Tay Sachs Disease - Overview
This genetic disorder develops due to lack of hexosaminidase A, a protein necessary for breaking down ganglioside. This is a chemical found in nerve tissue and its build-up is responsible for serious damage. Improper breaking down of this chemical develops as a consequence of a defective gene on chromosome 15. Tay Sachs can be classified into infantile, juvenile and adult form. The difference between these forms is only related to the age of the patient when first symptoms and signs occur.
Patients suffering from Tay Sachs disease are deaf, blind or have decreased eye contact. Their muscle tone is decreased as well and there is obvious delay in mental and social skills. Furthermore, such children suffer from dementia, loss of motor skills, seizures, paralysis and are prone to irritability.
The disorder is confirmed with the assistance of a complete physical examination, blood tests and DNA testing which reveals genetic mutation responsible for the disorder.
Therapy for Tay Sachs
Unfortunately, there is no cure for Tay Sachs. Gene therapy is currently under investigation and may one day be effective even in these patients. This is why the goal of the treatment is to make patients comfortable and deal with current symptoms and signs.
Treatment options for patients suffering from Tay Sachs disease include respiratory care, assistive devices, medications and physical therapy.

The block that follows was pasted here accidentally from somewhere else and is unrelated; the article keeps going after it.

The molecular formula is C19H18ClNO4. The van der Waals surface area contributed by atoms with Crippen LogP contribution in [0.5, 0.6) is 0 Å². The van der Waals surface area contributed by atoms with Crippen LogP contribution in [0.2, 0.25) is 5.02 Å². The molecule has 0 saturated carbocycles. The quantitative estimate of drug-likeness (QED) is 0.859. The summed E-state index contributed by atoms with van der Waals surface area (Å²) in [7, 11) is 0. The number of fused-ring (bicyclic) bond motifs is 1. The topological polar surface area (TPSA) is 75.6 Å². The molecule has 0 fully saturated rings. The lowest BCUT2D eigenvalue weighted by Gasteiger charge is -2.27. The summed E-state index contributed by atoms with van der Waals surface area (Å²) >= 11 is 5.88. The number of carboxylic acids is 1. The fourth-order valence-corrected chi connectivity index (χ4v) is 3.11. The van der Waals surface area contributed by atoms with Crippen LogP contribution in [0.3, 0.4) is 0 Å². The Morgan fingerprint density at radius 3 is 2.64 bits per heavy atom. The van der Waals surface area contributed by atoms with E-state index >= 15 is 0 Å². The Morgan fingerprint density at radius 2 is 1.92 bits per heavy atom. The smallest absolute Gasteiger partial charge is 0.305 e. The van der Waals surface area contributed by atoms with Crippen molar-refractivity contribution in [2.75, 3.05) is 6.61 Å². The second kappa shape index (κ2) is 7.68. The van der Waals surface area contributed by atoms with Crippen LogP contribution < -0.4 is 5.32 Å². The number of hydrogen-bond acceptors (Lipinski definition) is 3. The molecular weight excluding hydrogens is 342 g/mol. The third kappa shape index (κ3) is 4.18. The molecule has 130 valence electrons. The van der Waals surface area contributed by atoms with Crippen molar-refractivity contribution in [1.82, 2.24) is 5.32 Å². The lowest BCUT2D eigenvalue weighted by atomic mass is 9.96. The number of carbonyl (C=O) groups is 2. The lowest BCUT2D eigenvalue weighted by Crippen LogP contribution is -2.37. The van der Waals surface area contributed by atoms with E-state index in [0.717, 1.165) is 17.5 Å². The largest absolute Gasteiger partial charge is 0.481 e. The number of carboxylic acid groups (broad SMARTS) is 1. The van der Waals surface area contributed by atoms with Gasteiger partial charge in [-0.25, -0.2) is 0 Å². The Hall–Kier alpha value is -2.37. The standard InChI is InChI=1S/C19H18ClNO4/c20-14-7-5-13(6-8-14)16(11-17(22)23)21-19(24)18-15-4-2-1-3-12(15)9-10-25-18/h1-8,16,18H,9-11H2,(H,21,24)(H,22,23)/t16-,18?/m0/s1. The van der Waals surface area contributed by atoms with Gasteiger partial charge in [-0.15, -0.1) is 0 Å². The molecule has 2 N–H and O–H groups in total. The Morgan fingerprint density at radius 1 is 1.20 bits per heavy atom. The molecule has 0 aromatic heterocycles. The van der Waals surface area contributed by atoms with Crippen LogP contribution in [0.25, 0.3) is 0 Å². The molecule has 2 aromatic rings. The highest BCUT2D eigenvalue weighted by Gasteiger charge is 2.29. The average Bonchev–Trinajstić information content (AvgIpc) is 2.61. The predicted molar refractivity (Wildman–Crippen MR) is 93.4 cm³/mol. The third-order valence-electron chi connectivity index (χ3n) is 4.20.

Such patients are prone to accumulation of mucus in the lungs. In order to remove the accumulated mucus they are engaged in chest physiotherapy. This type of physical therapy allows the patient to easily cough up the accumulated mucus and remove it from the respiratory tract. Even parents and other family members are taught how to participate in chest physiotherapy. Since they are prone to respiratory infections patients suffering from Tay Sachs disease require proper monitoring and frequent treatments with antibiotics.
Assistive devices are necessary for prevention of food aspiration. They also help patients take food if they have chewing and swallowing difficulties. Such assistive devices include nasogastric tube and percutaneous esophago-gastrostomy (PEG) tube.
Depending of the symptoms and signs patients develop there is a variety of medications used as a part of symptomatic treatment. Physical therapy is essential for stimulation of muscles and joints. It keeps joints flexible and preserves range of motion. Physical therapy is also necessary to prevent contractures. And finally, support for the family is of major importance when it comes to coping with the disease.